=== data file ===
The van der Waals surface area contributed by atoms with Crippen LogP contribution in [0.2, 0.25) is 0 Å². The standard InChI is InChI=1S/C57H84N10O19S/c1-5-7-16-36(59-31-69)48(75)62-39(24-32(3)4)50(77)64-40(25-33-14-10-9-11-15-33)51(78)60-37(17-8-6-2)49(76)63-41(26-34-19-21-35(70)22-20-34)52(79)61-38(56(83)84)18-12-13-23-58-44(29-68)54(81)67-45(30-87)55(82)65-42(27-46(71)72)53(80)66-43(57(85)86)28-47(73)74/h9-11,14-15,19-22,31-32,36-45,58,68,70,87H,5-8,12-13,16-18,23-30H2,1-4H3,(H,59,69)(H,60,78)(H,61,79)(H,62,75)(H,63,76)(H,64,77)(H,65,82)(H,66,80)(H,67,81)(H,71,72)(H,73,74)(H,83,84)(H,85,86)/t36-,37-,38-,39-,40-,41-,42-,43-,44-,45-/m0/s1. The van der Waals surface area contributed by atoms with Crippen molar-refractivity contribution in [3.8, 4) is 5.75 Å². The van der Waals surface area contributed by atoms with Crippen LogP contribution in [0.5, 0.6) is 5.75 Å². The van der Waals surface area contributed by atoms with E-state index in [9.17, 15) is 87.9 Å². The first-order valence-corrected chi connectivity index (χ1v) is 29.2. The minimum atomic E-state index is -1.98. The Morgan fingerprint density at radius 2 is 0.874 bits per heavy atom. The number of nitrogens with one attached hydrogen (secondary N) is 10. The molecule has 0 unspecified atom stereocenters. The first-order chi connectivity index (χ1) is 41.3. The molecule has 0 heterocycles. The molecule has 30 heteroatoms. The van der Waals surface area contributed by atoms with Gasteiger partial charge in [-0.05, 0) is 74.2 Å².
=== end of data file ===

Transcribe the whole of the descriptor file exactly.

The van der Waals surface area contributed by atoms with Crippen LogP contribution in [0.2, 0.25) is 0 Å². The standard InChI is InChI=1S/C57H84N10O19S/c1-5-7-16-36(59-31-69)48(75)62-39(24-32(3)4)50(77)64-40(25-33-14-10-9-11-15-33)51(78)60-37(17-8-6-2)49(76)63-41(26-34-19-21-35(70)22-20-34)52(79)61-38(56(83)84)18-12-13-23-58-44(29-68)54(81)67-45(30-87)55(82)65-42(27-46(71)72)53(80)66-43(57(85)86)28-47(73)74/h9-11,14-15,19-22,31-32,36-45,58,68,70,87H,5-8,12-13,16-18,23-30H2,1-4H3,(H,59,69)(H,60,78)(H,61,79)(H,62,75)(H,63,76)(H,64,77)(H,65,82)(H,66,80)(H,67,81)(H,71,72)(H,73,74)(H,83,84)(H,85,86)/t36-,37-,38-,39-,40-,41-,42-,43-,44-,45-/m0/s1. The van der Waals surface area contributed by atoms with Crippen molar-refractivity contribution in [3.8, 4) is 5.75 Å². The van der Waals surface area contributed by atoms with Crippen LogP contribution in [0.5, 0.6) is 5.75 Å². The van der Waals surface area contributed by atoms with E-state index in [9.17, 15) is 87.9 Å². The first-order valence-corrected chi connectivity index (χ1v) is 29.2. The minimum atomic E-state index is -1.98. The Morgan fingerprint density at radius 2 is 0.874 bits per heavy atom. The number of nitrogens with one attached hydrogen (secondary N) is 10. The molecule has 0 unspecified atom stereocenters. The first-order chi connectivity index (χ1) is 41.3. The molecule has 0 heterocycles. The molecule has 30 heteroatoms. The van der Waals surface area contributed by atoms with Gasteiger partial charge in [-0.05, 0) is 74.2 Å².